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Athletes trained to react to sound - Oscar lawyer

2014-08-08 12:16

Johannesburg - As a track athlete, murder accused Oscar Pistorius is trained to react to sound, his lawyer told the North Gauteng High Court in Pretoria on Friday.

Advocate Barry Roux, said that having armed himself, Pistorius heard a noise in his toilet and his immediate reaction was to pull the trigger.

"He was standing at the door, vulnerable, anxious with his finger on the trigger and when he heard a noise, bang", said Roux, referring to shots Pistorius fired.

Pistorius is charged with murdering his girlfriend Reeva Steenkamp on Valentine's Day last year.

He shot her through the locked door of his toilet at his Pretoria home.

Pistorius has denied guilt, saying he thought she was an intruder about to open the door and attack him. The State contends he shot her during an argument and it was premeditated.

Pistorius is also charged with three contraventions of the Firearms Control Act, one of illegal possession of ammunition and two of discharging a firearm in public. He has pleaded not guilty to these charges.

"We are not making the submission that the accused did not arm himself," Roux told the court in his closing arguments on Friday.

"He armed himself. He went to the toilet. He foresaw that it might be necessary to fire the shots. He was anxious and fearful," said Roux.

The court simply had to decide whether the action to shoot at the door was simply reflex or whether it was reflex combined with the cognitive.

If the shooting simply happened due to reflex action, then this would prove that Pistorius lacked capacity.

If it was reflex and cognitive combined, then the court should explore what the thought behind the action was, said Roux, adding that the thought in Pistorius's mind that day was that he was in danger.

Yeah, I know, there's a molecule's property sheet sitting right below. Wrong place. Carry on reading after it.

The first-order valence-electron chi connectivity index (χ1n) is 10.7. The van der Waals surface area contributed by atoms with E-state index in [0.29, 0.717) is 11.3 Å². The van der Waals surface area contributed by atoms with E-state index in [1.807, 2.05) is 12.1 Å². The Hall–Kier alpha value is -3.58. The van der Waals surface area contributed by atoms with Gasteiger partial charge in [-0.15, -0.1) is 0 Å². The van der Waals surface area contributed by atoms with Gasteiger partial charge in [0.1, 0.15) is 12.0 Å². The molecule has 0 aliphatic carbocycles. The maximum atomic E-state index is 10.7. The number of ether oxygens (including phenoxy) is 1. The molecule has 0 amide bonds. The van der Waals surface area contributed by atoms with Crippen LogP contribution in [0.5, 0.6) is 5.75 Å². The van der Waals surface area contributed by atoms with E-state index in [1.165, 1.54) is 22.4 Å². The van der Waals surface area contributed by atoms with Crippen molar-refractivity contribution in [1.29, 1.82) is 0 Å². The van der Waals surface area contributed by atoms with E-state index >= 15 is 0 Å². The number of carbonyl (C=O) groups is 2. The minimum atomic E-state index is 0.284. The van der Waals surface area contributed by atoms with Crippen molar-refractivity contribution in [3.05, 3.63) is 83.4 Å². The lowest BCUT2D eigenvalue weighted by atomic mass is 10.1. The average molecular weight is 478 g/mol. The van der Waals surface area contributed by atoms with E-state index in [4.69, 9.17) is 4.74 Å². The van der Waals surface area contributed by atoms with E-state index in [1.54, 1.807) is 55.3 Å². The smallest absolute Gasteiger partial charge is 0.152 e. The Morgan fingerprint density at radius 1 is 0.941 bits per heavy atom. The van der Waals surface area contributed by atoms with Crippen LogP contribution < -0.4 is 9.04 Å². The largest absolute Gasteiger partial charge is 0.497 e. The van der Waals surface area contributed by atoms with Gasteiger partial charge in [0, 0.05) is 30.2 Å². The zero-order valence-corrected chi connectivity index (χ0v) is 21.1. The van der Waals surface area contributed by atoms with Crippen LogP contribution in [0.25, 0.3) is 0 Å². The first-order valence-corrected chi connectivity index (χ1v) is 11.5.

‘Appalling witness’

Submitting his closing arguments on Thursday, prosecutor Gerrie Nel said Pistorius had shot at the door knowing Steenkamp was behind it.

He called Pistorius an appalling witness who had tailored his evidence.

On Friday, Roux said the evidence of ballistic expert Captain Chris Mangena showed Pistorius was not directly in front of the toilet door when he shot at it, but rather at the bathroom door.

"This proves that he was actually scared and not trusting of the person who was in that toilet," said Roux.

He was about two metres away from the door when he fired, fatally wounding Steenkamp.

Referring to the Whatsapp messages between Steenkamp and Pistorius, Roux dismissed Nel's suggestion that the 10% "unhappy" messages between the two were the messages that carried the most weight.

Steenkamp had sent a message to Pistorius on 27 January 2013 where she said she was scared of him.

On 7 February 2013, she sent another message explaining that she was unhappy with him.

Roux argued that the subsequent messages were affectionate.

A security guard who testified in the trial told the court that when he called Pistorius shortly after the shooting at his residence, Pistorius told him that "everything was OK".

On Thursday, Nel criticised Pistorius for this, saying a reasonable action would have been for Pistorius to ask security to call for help.

Roux defended Pistorius on Friday and said there were reasons for this.

Pistorius could have already received help from one of his neighbours who was a doctor, the paramedics had already been called, and he could not speak to the guard because he was crying.

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